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Tuesday, November 13, 2012

Men’s Suit Introduction


An illustrated introduction to the modern men's business man suit. The article touches on men’s suit fabric and fit, but primarily focuses on the parts of a suit to include lapels, vents, sleeve buttons, pockets, single & double breasted styles, and the trousers.

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The men's business suit is the most universally appropriate item in a gentleman’s wardrobe. There are few events at which a man in a good looking suit will be out of place, particularly if the man has a firm grasp of fashion and an understanding of his personal style. The path to elegance begins with the suit, the cornerstone of men’s fashion.
 A suit is a pair of jacket and trousers of the same cut, made from the same fabric, and intended to be worn together. Such a simple definition, however, denies much of the suit’s personality, and it is that personality that has made the suit a lasting and essential element of a gentleman’s outfitting. The primary element of a suit is its jacket, so the discussion begins there.
Most experts agree that there are historically three major styles of suit, named for the countries in which they originated, though it is now quite common to find all three styles in any country as well as fusions of elements from one or more different styles.
The first is the English style, typified by soft, unpadded shoulders, a long, hourglass body with a high waist, either double or single breasted, with two or three buttons and side vents. The next is the Italian or sometimes called Continental style, epitomized by a lightweight construction, squared & high shoulders, a short close-fitting single-breasted body, with two buttons and no vent.
Rounding out the group is the American Sack Suit, a natural-shoulder suit with a straight and somewhat roomier body, two or three-buttons, and a back vent. Today you would be hard-pressed to find a tailor who hasn’t been influenced by all three styles, and most suits take only a few of the distinctive elements from one style or the other.
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Suit jackets are defined by many things: the fabric from which they are made (to include its color and weight); the style or cut of the suit; the details or trimming applied; and the degree of customization to its wearer, etc. Of these, the cut, or more precisely the fit, is paramount – a poorly fitting suit will never look right on the wearer, regardless of the quality or detailing.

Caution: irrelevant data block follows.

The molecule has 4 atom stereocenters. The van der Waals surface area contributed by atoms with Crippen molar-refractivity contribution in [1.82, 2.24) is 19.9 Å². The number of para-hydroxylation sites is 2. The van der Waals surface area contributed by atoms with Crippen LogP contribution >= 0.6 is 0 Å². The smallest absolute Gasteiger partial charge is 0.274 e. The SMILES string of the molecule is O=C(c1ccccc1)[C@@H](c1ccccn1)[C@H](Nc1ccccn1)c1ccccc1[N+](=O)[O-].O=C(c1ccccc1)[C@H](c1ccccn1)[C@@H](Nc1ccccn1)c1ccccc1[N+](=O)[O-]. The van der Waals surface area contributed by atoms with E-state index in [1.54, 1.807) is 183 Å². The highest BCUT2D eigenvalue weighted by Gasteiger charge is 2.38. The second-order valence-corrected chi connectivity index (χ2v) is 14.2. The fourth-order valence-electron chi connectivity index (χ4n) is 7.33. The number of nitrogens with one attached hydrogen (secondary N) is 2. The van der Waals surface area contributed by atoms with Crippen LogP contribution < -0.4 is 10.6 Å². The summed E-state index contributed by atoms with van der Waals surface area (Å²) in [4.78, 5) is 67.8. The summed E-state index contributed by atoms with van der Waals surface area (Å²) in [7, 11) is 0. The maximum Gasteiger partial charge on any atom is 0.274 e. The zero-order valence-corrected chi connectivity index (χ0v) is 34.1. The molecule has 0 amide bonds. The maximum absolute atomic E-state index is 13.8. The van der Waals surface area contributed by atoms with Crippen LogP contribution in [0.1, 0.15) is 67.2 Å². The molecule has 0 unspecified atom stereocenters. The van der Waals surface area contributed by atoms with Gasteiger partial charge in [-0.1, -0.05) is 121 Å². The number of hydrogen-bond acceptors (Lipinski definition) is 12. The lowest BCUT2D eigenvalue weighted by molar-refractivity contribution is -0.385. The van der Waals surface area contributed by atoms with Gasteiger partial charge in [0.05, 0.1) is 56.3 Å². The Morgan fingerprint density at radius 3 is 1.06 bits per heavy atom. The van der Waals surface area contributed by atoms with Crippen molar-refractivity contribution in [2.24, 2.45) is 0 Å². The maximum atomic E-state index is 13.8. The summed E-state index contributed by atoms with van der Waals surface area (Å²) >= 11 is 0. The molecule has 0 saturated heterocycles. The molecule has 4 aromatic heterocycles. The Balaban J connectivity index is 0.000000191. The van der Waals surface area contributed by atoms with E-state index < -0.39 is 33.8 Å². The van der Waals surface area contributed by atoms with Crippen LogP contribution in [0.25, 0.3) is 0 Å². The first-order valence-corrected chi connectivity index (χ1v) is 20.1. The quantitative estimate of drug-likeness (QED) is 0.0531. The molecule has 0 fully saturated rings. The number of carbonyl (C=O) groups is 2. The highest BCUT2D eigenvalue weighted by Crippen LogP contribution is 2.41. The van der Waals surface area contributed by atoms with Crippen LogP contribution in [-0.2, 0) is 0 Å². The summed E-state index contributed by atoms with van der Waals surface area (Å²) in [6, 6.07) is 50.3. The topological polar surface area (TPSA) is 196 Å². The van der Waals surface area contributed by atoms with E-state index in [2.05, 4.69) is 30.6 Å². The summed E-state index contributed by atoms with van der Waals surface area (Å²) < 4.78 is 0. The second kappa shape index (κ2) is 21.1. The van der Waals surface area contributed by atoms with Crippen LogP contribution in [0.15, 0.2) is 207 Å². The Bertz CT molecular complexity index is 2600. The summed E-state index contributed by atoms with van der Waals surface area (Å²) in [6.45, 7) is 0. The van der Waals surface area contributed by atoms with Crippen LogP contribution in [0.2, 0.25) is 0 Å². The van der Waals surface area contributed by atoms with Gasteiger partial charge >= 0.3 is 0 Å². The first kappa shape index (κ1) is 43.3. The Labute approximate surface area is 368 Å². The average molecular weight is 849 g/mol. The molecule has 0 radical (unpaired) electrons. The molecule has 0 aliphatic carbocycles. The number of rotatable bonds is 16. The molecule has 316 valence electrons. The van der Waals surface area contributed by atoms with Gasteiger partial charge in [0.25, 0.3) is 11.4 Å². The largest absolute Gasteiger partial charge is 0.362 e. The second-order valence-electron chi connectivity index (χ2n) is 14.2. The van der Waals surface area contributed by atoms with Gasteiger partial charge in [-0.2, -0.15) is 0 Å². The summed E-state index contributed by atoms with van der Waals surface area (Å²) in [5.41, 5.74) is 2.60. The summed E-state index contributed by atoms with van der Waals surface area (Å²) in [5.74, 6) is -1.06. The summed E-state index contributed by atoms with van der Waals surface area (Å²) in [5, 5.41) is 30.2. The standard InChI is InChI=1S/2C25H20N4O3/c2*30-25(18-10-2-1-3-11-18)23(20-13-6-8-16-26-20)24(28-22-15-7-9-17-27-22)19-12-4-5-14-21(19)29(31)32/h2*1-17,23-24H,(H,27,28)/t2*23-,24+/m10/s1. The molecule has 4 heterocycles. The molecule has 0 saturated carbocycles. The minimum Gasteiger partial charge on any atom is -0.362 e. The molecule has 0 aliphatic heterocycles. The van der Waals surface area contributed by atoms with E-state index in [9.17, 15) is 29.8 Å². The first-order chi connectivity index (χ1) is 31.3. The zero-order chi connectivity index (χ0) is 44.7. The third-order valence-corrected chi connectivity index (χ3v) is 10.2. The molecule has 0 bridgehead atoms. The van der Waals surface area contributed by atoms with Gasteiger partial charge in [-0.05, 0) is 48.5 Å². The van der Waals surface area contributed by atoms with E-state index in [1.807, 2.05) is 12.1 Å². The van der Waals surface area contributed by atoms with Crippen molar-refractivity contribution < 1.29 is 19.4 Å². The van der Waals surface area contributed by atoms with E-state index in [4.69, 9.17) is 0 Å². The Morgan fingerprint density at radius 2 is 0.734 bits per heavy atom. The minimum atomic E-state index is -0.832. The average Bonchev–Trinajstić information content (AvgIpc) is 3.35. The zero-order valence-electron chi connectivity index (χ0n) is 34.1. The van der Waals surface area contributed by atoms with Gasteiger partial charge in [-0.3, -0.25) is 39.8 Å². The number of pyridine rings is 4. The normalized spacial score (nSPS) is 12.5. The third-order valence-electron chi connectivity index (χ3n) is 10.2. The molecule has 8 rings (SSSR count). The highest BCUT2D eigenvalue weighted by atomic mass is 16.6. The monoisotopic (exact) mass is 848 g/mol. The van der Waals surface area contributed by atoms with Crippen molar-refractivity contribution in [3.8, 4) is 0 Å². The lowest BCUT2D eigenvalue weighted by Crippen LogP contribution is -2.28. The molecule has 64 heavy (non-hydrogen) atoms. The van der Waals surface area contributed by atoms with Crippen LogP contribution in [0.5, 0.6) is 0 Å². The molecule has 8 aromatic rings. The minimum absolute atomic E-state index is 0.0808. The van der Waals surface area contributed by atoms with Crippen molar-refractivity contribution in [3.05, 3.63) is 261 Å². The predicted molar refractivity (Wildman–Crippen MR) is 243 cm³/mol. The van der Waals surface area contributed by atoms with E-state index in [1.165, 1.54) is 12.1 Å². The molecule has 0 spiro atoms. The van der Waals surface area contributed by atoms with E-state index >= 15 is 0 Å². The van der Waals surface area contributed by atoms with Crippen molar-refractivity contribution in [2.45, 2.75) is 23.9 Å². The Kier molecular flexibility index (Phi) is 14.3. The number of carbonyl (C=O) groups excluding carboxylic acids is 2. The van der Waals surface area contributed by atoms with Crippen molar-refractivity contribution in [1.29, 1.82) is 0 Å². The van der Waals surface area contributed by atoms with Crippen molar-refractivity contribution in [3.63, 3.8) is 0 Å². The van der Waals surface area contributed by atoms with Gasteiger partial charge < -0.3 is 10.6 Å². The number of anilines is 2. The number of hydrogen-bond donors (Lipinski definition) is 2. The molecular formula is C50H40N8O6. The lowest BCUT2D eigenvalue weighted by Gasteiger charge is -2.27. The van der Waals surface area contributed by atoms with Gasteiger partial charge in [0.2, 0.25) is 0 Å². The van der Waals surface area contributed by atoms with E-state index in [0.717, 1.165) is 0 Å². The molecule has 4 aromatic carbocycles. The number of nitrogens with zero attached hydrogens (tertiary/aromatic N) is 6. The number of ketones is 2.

The cut of a suit is a product of two elements: the overall silhouette and the particular proportions of the man who will be wearing it. A good tailor will cut a suit to flatter the wearer’s strengths and hide his weaknesses. For this reason alone a man should consider custom clothing; with a suit covering 90% of your body the message it sends more often than not trumps anything that may come from your mouth.
Assuming equality of cut, a custom-made or bespoke suit will flatter more than a made-to-measure suit, which in turn will have a better fit than an off the rack suit. Bespoke suits are custom-tailored to a gentleman’s measurements and built by hand by a master tailor; a custom pattern is created for each man, kept on record and pulled out only when small alterations or new garments are made.
Made-to-measure suits are off-the-rack suits that have been fitted and altered to the wearer’s frame, made from a combination of various pre-built parts. Off the rack suits, as the name suggests, are garments built in mass based on the mythological average man; because they are made to an average specification they do not naturally fit a man without extensive tailoring; and even here, it is a compromise.

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  After cut and customization, fabric is the next consideration.
While the difference in quality between an off the rack and bespoke suit is imminently obvious, both can appear quite stylish; that is not the case with poor quality fabric, which can make even the most expensive custom suit appear cheap. The most traditional suit fabric is wool. Suits, particularly for summer, are also available in silk, cotton, gabardine, as well as linen – a traditional favorite not without its own unique challenges – and even mohair and cashmere.
There is also the tweed suit, a rugged classic best suited to weekends in the country or more casual affairs; its thick, coarse fabric is designed to repel wind and water in inclement weather. The choice of a suit’s color is an equally important decision, and one best addressed in a separate discussion.
The next indicator of quality is the suit’s trimming and overall style; it’s this selection of details which give a suit it’s ultimate distinctiveness. Options on a men’s suit include pocket styles, linings, button materials, and the addition of subtle signals of the suit’s quality such as ticket pockets and functional sleeve buttons also called surgeon’s cuffs. These little elements, though they may seem extraneous, are signs of the suit’s personality as well as the wearer’s. Good details won’t make a poor suit into a quality one, but they do elevate suits at every quality level from the ordinary to the individual. Below we go into the suit’s details.

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